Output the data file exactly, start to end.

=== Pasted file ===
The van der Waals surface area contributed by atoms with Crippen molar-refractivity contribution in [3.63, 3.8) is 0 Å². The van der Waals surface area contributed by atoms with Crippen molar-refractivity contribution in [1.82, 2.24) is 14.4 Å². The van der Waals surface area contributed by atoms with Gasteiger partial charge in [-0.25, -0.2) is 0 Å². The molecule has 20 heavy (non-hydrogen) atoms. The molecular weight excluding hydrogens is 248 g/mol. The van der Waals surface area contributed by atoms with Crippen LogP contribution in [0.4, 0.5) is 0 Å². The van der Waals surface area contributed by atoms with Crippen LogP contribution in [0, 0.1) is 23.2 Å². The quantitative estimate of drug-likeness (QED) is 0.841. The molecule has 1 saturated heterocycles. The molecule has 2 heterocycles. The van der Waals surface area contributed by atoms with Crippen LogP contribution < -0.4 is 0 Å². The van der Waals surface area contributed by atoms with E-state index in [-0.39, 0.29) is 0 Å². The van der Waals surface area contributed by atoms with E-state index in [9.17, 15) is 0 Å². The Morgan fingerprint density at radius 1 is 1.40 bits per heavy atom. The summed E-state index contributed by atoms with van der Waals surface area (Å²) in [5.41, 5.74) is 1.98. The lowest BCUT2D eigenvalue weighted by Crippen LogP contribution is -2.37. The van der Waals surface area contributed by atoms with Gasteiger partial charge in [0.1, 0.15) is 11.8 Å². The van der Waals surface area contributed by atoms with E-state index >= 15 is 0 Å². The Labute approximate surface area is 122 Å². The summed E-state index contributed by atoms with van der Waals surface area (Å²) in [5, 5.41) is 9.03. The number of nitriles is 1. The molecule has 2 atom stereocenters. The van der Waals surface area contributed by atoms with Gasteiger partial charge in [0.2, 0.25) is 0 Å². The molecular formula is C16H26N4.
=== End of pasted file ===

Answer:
The van der Waals surface area contributed by atoms with Crippen molar-refractivity contribution in [3.63, 3.8) is 0 Å². The van der Waals surface area contributed by atoms with Crippen molar-refractivity contribution in [1.82, 2.24) is 14.4 Å². The van der Waals surface area contributed by atoms with Gasteiger partial charge in [-0.25, -0.2) is 0 Å². The molecule has 20 heavy (non-hydrogen) atoms. The molecular weight excluding hydrogens is 248 g/mol. The van der Waals surface area contributed by atoms with Crippen LogP contribution in [0.4, 0.5) is 0 Å². The van der Waals surface area contributed by atoms with Crippen LogP contribution in [0, 0.1) is 23.2 Å². The quantitative estimate of drug-likeness (QED) is 0.841. The molecule has 1 saturated heterocycles. The molecule has 2 heterocycles. The van der Waals surface area contributed by atoms with Crippen LogP contribution < -0.4 is 0 Å². The van der Waals surface area contributed by atoms with E-state index in [-0.39, 0.29) is 0 Å². The van der Waals surface area contributed by atoms with E-state index in [9.17, 15) is 0 Å². The Morgan fingerprint density at radius 1 is 1.40 bits per heavy atom. The summed E-state index contributed by atoms with van der Waals surface area (Å²) in [5.41, 5.74) is 1.98. The lowest BCUT2D eigenvalue weighted by Crippen LogP contribution is -2.37. The van der Waals surface area contributed by atoms with Gasteiger partial charge in [0.1, 0.15) is 11.8 Å². The van der Waals surface area contributed by atoms with E-state index >= 15 is 0 Å². The Labute approximate surface area is 122 Å². The summed E-state index contributed by atoms with van der Waals surface area (Å²) in [5, 5.41) is 9.03. The number of nitriles is 1. The molecule has 2 atom stereocenters. The van der Waals surface area contributed by atoms with Gasteiger partial charge in [0.2, 0.25) is 0 Å². The molecular formula is C16H26N4.